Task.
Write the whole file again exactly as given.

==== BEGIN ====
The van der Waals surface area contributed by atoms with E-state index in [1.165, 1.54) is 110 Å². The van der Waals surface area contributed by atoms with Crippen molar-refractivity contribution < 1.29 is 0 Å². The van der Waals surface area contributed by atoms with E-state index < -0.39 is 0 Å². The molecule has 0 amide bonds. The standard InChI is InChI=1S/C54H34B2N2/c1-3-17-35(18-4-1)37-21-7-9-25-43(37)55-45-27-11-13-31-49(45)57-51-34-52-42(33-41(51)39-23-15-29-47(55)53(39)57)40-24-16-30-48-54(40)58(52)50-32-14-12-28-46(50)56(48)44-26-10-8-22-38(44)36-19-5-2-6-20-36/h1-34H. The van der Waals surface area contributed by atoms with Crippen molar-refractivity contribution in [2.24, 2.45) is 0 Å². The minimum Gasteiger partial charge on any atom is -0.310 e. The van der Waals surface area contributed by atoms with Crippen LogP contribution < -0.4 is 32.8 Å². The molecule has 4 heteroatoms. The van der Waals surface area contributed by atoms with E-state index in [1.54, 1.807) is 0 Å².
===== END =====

The van der Waals surface area contributed by atoms with E-state index in [1.165, 1.54) is 110 Å². The van der Waals surface area contributed by atoms with Crippen molar-refractivity contribution < 1.29 is 0 Å². The van der Waals surface area contributed by atoms with E-state index < -0.39 is 0 Å². The molecule has 0 amide bonds. The standard InChI is InChI=1S/C54H34B2N2/c1-3-17-35(18-4-1)37-21-7-9-25-43(37)55-45-27-11-13-31-49(45)57-51-34-52-42(33-41(51)39-23-15-29-47(55)53(39)57)40-24-16-30-48-54(40)58(52)50-32-14-12-28-46(50)56(48)44-26-10-8-22-38(44)36-19-5-2-6-20-36/h1-34H. The van der Waals surface area contributed by atoms with Crippen molar-refractivity contribution in [2.24, 2.45) is 0 Å². The minimum Gasteiger partial charge on any atom is -0.310 e. The van der Waals surface area contributed by atoms with Crippen LogP contribution < -0.4 is 32.8 Å². The molecule has 4 heteroatoms. The van der Waals surface area contributed by atoms with E-state index in [1.54, 1.807) is 0 Å².